Poor, poor Zuckerberg
Somewhere in Palo Alto, Mark Zuckerberg probably didn't sleep well last night. "The Social Network," the Aaron Sorkin-written, David Fincher-produced film about the invention of the global Internet phenomenon, opens tonight in New York, and the picture it paints of Zuckerberg isn't a pretty one.
I haven't seen the film, but it appears to be incredibly dark--the trailer and movie web site are downright eerie for a film about college students and the Internet--and the early reviews make Zuckerberg seem almost sinister and calculating. As a result, much of the early press coverage has weighed how much the film will hurt Facebook and Zuckerberg, casting the social-media king as a jerk. "It's a complex, not especially flattering, sometimes scathing portrait" of Zuckerberg, writes Mark Harris in New York Magazine, noting that it has "raised the company's hackles" to the point that a spokesman has already called the movie "fiction" in a story by The New York Times.
But will "The Social Network" really hurt Zuckerberg and Facebook? Or could it actually help it?
I'd argue the latter, despite all the buzz that the film is unfair and takes far too many liberties for a movie about a living 26-year-old, no matter how obscenely wealthy he may be. All of which the film may very well be, or do--Sorkin, after all, goes so far as to say he's glad Zuckerberg would not talk to him in making the film. "I don't want my fidelity to be to the truth," he told New York's Harris. "I want it to be to storytelling."
But beyond the damages to Zuckerberg's pride, ego or sense of self--all big things, to be sure--"The Social Network" probably won't have much negative impact on the company, and indeed, the net result could be positive. Here's why. For one, Facebook's users already shrug off the company's and Zuckerberg's at times arrogant approach to privacy protection. They get angry, they push back, they get Facebook to repeal new policies, yes. But they largely keep using the site. A film that shows a movie version of Zuckerberg betraying his friends is not likely to make fewer people use Facebook.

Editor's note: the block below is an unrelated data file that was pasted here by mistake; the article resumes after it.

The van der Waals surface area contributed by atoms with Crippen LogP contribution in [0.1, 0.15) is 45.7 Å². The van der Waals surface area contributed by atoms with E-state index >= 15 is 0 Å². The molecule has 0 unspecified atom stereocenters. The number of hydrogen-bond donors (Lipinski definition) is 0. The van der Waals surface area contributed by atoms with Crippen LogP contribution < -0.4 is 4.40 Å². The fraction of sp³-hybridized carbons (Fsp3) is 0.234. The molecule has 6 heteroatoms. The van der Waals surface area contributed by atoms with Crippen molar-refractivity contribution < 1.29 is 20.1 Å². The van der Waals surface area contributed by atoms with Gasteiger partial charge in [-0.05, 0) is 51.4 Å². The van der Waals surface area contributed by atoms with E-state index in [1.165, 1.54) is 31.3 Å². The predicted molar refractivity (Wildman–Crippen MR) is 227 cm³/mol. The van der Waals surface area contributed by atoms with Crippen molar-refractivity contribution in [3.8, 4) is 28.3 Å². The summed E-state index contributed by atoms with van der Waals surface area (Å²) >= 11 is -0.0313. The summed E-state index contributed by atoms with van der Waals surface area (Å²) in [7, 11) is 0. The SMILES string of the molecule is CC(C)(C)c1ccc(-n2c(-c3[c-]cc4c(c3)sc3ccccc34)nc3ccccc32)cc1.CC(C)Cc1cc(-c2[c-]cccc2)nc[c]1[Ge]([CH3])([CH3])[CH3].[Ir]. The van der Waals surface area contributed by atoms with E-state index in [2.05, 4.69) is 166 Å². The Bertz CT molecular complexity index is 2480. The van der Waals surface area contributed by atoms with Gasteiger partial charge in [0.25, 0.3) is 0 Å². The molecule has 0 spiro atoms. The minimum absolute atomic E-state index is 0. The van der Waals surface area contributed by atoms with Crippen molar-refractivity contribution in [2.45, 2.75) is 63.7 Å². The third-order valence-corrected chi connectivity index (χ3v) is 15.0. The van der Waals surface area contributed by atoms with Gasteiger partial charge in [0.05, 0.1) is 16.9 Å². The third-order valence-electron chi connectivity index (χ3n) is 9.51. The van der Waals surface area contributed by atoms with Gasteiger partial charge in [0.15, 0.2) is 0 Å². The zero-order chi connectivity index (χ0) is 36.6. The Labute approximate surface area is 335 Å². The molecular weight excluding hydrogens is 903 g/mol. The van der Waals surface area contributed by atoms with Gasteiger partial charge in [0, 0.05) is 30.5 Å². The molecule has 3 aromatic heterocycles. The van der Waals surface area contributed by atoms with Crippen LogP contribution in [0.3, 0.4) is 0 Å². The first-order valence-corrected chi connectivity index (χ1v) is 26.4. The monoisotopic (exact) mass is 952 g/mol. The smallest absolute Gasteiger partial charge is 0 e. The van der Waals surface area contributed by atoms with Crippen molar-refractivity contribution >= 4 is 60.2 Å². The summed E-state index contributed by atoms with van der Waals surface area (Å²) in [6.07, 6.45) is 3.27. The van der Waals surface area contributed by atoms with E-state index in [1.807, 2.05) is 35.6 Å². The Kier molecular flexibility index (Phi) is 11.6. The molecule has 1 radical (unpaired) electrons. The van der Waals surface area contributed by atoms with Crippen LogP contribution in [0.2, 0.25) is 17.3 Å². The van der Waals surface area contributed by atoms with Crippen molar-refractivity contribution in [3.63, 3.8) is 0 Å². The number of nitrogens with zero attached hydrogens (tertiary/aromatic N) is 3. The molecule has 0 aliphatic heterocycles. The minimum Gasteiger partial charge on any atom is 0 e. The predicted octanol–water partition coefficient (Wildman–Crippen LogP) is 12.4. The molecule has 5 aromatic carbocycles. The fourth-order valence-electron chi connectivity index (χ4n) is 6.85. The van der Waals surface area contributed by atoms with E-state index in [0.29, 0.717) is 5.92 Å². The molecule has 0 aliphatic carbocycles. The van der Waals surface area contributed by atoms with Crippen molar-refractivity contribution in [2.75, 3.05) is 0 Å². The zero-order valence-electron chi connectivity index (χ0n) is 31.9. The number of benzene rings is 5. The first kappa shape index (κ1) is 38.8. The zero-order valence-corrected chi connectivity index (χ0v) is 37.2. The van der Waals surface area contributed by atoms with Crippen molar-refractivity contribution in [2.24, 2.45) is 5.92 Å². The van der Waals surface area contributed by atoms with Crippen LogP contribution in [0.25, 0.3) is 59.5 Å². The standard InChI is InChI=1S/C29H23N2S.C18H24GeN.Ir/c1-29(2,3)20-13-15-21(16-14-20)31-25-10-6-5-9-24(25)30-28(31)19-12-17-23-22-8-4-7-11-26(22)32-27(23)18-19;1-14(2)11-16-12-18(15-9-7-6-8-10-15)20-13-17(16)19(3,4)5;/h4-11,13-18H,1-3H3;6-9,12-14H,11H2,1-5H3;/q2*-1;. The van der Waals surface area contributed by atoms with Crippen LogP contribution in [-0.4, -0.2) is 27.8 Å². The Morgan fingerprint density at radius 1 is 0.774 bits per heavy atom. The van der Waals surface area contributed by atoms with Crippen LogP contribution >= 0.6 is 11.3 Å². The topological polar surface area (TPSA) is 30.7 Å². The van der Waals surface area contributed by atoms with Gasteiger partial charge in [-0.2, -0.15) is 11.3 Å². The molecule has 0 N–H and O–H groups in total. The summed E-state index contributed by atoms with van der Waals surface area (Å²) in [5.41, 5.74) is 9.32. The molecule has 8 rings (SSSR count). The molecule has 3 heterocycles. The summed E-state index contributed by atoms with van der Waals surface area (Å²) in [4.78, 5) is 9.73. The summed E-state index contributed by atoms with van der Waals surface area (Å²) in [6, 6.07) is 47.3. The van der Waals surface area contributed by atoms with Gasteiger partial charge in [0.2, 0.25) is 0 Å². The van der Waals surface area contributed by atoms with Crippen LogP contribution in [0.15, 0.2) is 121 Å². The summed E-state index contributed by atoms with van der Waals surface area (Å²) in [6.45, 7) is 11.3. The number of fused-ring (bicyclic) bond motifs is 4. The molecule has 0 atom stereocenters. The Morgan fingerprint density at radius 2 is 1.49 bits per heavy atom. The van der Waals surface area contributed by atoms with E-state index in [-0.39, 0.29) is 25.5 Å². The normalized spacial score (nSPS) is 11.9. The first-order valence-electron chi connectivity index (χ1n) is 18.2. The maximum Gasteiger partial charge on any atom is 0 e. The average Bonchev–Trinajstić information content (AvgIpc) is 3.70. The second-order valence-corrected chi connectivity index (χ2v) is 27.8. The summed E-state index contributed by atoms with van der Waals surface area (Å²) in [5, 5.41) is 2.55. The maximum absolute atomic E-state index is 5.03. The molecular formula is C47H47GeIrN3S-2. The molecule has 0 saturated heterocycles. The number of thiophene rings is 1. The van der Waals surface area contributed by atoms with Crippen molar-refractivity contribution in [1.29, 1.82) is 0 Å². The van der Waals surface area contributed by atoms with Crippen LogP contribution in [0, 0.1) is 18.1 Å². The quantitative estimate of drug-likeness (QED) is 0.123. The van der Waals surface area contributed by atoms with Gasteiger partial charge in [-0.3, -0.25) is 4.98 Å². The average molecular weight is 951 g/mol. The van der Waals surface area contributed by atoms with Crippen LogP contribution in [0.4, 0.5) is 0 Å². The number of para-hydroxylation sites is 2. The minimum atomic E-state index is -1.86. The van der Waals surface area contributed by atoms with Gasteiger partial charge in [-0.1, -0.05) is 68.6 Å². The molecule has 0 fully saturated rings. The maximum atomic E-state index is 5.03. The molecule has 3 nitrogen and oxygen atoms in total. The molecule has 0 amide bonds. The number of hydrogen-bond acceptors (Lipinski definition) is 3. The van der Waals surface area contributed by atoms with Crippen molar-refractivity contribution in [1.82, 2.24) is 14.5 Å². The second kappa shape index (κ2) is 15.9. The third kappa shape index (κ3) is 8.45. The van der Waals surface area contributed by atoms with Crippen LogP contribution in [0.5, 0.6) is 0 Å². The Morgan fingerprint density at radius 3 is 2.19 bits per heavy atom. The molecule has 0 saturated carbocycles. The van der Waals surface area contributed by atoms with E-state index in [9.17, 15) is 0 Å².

In addition, there are plenty of respected leaders who aren't necessarily warm and fuzzy guys you want to sit down and have a beer with. Zuckerberg, if that is his character, is not alone. Ruthlessness has never hurt Rupert Murdoch. Larry Ellison, founder of one of the world's largest technology firms, pens emails to reporters with the subject line "Hey Jerk." And Steve Jobs has a cult following that rivals God's, but it's never been hurt by the occasional grouchy email or a reputation for arrogance.
Finallly, Sorkin's "storytelling" might actually elicit some empathy for Zuckerberg, something that's no small feat for a 26-year-old who's now richer than Jobs and sits atop Vanity Fair's annual ranking of the power elite. Some reviewers have found the Zuckerberg portrayal entirely unsympathetic, which on its own should create some level of pity, at least, for the real person behind the caricature, who is likely more complex, more nuanced and less cold-hearted than the movie reportedly portrays. Even everyone involved with making the movie, reports New York's Harris, already views Zuckerberg "with intense sympathy."
I don't believe in the idea that all publicity is good publicity. And maybe I'll change my mind after I view the film and see just how scathing the portrait of Zuckerberg is. But I think people are more forgiving of leaders than we think, and very little can get in the way of a cultural phenomenon like Facebook.
September 23, 2010; 12:22 PM ET |
Personal Leadership Journey
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